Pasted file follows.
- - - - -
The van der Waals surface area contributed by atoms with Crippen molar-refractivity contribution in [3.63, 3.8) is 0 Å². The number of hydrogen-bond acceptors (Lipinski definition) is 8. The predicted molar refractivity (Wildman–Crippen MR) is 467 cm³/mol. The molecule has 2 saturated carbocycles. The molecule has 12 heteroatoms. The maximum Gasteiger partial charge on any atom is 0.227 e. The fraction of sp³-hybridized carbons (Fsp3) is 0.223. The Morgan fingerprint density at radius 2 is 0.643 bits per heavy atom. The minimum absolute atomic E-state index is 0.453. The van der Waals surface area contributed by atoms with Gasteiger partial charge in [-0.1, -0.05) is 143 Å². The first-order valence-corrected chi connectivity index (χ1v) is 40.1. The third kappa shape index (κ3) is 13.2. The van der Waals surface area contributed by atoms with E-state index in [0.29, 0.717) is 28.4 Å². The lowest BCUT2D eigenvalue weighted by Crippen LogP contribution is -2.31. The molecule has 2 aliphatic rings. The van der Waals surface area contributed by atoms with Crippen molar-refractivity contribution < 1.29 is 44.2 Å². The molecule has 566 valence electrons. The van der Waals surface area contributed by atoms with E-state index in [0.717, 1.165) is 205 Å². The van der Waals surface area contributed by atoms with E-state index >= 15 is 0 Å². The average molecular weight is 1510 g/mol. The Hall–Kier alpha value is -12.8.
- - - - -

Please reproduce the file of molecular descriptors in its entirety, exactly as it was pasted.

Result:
The van der Waals surface area contributed by atoms with Crippen molar-refractivity contribution in [3.63, 3.8) is 0 Å². The number of hydrogen-bond acceptors (Lipinski definition) is 8. The predicted molar refractivity (Wildman–Crippen MR) is 467 cm³/mol. The molecule has 2 saturated carbocycles. The molecule has 12 heteroatoms. The maximum Gasteiger partial charge on any atom is 0.227 e. The fraction of sp³-hybridized carbons (Fsp3) is 0.223. The Morgan fingerprint density at radius 2 is 0.643 bits per heavy atom. The minimum absolute atomic E-state index is 0.453. The van der Waals surface area contributed by atoms with Gasteiger partial charge in [-0.1, -0.05) is 143 Å². The first-order valence-corrected chi connectivity index (χ1v) is 40.1. The third kappa shape index (κ3) is 13.2. The van der Waals surface area contributed by atoms with E-state index in [0.29, 0.717) is 28.4 Å². The lowest BCUT2D eigenvalue weighted by Crippen LogP contribution is -2.31. The molecule has 2 aliphatic rings. The van der Waals surface area contributed by atoms with Crippen molar-refractivity contribution < 1.29 is 44.2 Å². The molecule has 566 valence electrons. The van der Waals surface area contributed by atoms with E-state index in [0.717, 1.165) is 205 Å². The van der Waals surface area contributed by atoms with E-state index >= 15 is 0 Å². The average molecular weight is 1510 g/mol. The Hall–Kier alpha value is -12.8.